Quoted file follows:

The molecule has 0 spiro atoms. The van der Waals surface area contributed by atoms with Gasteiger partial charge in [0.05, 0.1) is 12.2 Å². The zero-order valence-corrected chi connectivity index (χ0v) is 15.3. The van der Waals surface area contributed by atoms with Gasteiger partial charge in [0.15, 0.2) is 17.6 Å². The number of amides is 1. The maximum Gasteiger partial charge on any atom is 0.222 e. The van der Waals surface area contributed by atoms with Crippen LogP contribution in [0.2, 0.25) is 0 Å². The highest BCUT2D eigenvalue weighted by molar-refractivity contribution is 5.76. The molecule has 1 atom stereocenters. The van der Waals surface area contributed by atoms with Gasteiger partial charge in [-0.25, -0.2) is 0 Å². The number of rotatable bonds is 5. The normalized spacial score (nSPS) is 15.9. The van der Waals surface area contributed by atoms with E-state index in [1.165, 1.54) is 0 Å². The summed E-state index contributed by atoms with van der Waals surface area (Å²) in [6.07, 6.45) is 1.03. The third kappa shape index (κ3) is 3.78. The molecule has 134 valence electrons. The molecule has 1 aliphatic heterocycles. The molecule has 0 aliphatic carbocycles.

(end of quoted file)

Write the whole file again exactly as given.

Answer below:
The molecule has 0 spiro atoms. The van der Waals surface area contributed by atoms with Gasteiger partial charge in [0.05, 0.1) is 12.2 Å². The zero-order valence-corrected chi connectivity index (χ0v) is 15.3. The van der Waals surface area contributed by atoms with Gasteiger partial charge in [0.15, 0.2) is 17.6 Å². The number of amides is 1. The maximum Gasteiger partial charge on any atom is 0.222 e. The van der Waals surface area contributed by atoms with Crippen LogP contribution in [0.2, 0.25) is 0 Å². The highest BCUT2D eigenvalue weighted by molar-refractivity contribution is 5.76. The molecule has 1 atom stereocenters. The van der Waals surface area contributed by atoms with Gasteiger partial charge in [-0.25, -0.2) is 0 Å². The number of rotatable bonds is 5. The normalized spacial score (nSPS) is 15.9. The van der Waals surface area contributed by atoms with E-state index in [1.165, 1.54) is 0 Å². The summed E-state index contributed by atoms with van der Waals surface area (Å²) in [6.07, 6.45) is 1.03. The third kappa shape index (κ3) is 3.78. The molecule has 134 valence electrons. The molecule has 1 aliphatic heterocycles. The molecule has 0 aliphatic carbocycles.